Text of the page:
The Government Digital Service had no intention of being a service department. They didn’t exist to build the ideas of others within the organisation. They intended to lead the digital direction of the British Government. But they couldn’t do so alone.
They realised that to build digital services they needed business specialists in those services. But instead of ‘taking a brief’ from these specialists, they brought them into their team.
This was a stroke of genius. By embedding these business specialists in the team they became exposed to the new culture. They became more user centric, more agile, more digitally aware. Then they returned to their own teams taking that culture with them.
This new approach became so embedded in some departments that the GDS could return control to the department. The old culture was gone.
Not that the battle of digital transformation is a one way process. Entrenched cultures do not give up without a fight. That is where a strong leadership team is vital.
Establish a strong leadership team
People don’t like change. It makes them feel threatened. Change undermines their position. Threatens to take away what they have worked to gain.
Also many people don’t like digital because they don’t understand it. We fear what we do not understand. We feel threatened by it.
It is unsurprising that many people resist digital transformation. That is why digital professionals find resistance on all sides. Under such pressures many just surrender and assimilate into the existing culture, even though they no it is wrong.
The only way to stop this from happening is to have strong leadership. Leadership with the authority to say no. Authority to force through change.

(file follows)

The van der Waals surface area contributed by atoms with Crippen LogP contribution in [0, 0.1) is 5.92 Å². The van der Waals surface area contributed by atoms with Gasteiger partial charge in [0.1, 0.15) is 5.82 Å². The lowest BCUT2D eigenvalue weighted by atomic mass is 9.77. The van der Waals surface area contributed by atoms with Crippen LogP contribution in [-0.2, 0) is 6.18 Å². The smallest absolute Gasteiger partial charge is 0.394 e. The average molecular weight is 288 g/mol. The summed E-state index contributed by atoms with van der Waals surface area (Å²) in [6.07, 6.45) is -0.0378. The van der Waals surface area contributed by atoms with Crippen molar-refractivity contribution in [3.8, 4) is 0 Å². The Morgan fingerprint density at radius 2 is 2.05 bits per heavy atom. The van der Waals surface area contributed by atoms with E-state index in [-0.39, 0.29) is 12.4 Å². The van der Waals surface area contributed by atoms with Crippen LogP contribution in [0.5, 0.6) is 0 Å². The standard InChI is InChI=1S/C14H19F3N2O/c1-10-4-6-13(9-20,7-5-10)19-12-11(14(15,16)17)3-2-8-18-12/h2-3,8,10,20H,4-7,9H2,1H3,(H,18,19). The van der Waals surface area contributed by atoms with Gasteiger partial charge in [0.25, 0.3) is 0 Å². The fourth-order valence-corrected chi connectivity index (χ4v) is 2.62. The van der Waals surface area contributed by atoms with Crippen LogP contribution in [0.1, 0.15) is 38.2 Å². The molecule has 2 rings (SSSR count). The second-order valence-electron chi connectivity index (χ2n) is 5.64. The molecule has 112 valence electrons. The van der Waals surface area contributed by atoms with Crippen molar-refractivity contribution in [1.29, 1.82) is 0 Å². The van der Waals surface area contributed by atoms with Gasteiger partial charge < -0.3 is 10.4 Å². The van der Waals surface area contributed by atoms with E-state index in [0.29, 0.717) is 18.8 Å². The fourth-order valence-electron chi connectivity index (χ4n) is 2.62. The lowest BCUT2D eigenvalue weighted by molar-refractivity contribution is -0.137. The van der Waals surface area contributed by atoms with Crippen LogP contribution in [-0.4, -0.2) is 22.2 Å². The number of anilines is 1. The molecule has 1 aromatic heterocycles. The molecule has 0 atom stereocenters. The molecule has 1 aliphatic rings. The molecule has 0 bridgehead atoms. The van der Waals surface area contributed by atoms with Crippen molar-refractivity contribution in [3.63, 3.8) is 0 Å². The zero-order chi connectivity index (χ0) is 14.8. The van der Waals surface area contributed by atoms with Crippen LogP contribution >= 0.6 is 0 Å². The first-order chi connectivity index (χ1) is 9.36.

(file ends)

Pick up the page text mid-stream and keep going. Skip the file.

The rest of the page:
This leadership exists on two levels. First their is the digital lead. The person who heads up the digital transformation team. That person has to provide the vision, direction and digital experience. They are the people who draw up the battle plans that get fought everyday.
In the case of the Government Digital Service this is Mike Bracken. He used to be the director of digital development at the Guardian. An established digital leader, he has experience in navigating internal politics. He knows how to overcome an established culture.
The second aspect of digital leadership happens at the executive level. For the digital lead to overcome senior people resistant to change, they need executive support.
The lower the digital team sits in the organisation the more likely they will end up as just another service department. A department unable to impact the culture of the organisation. But, with high level support they are able to overcome resistance and bring about real change.
This executive sponsor doesn’t need to be an expert in digital. They just need to give the digital lead a mandate for change and the support to make it happen.
In the case of the British Government this executive sponsor is Francis Maude, Minister for the Cabinet Office. It was him who understood the need for change and had the foresight to appoint Mike Bracken.
The danger of failing to address culture
Any organisation can create an impressive new site by commissioning an outside agency. But, without addressing the underlying cultural legacy of the organisation, it will not flourish. Instead it will just perpetuate the redesign cycle that has haunted most organisations for years.
I would encourage you when next you come to redesign your website, not to stop there. Redesigning your website is not enough. You need to redesign your organisation too. Only then will you be equipped to serve the connected consumer in the new digital marketplace.